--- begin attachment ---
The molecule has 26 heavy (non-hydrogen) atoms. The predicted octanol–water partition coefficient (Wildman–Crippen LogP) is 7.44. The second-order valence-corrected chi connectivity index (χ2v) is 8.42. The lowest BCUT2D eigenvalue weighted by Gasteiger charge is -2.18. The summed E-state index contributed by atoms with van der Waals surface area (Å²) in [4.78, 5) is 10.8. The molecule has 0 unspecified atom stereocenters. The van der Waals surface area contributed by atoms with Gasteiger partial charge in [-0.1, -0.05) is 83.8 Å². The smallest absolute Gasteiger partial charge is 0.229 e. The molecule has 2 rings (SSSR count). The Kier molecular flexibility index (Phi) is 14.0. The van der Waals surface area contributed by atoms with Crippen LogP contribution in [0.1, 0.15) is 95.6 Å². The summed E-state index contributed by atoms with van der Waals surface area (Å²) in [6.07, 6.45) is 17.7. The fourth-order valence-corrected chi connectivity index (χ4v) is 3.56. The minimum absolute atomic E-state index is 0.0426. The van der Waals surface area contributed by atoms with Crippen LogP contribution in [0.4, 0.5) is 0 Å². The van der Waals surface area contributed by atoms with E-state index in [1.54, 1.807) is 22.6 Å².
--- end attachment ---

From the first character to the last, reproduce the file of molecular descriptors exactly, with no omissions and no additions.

The molecule has 26 heavy (non-hydrogen) atoms. The predicted octanol–water partition coefficient (Wildman–Crippen LogP) is 7.44. The second-order valence-corrected chi connectivity index (χ2v) is 8.42. The lowest BCUT2D eigenvalue weighted by Gasteiger charge is -2.18. The summed E-state index contributed by atoms with van der Waals surface area (Å²) in [4.78, 5) is 10.8. The molecule has 0 unspecified atom stereocenters. The van der Waals surface area contributed by atoms with Gasteiger partial charge in [-0.1, -0.05) is 83.8 Å². The smallest absolute Gasteiger partial charge is 0.229 e. The molecule has 2 rings (SSSR count). The Kier molecular flexibility index (Phi) is 14.0. The van der Waals surface area contributed by atoms with Crippen LogP contribution in [0.1, 0.15) is 95.6 Å². The summed E-state index contributed by atoms with van der Waals surface area (Å²) in [6.07, 6.45) is 17.7. The fourth-order valence-corrected chi connectivity index (χ4v) is 3.56. The minimum absolute atomic E-state index is 0.0426. The van der Waals surface area contributed by atoms with Crippen LogP contribution in [0.4, 0.5) is 0 Å². The van der Waals surface area contributed by atoms with E-state index in [1.54, 1.807) is 22.6 Å².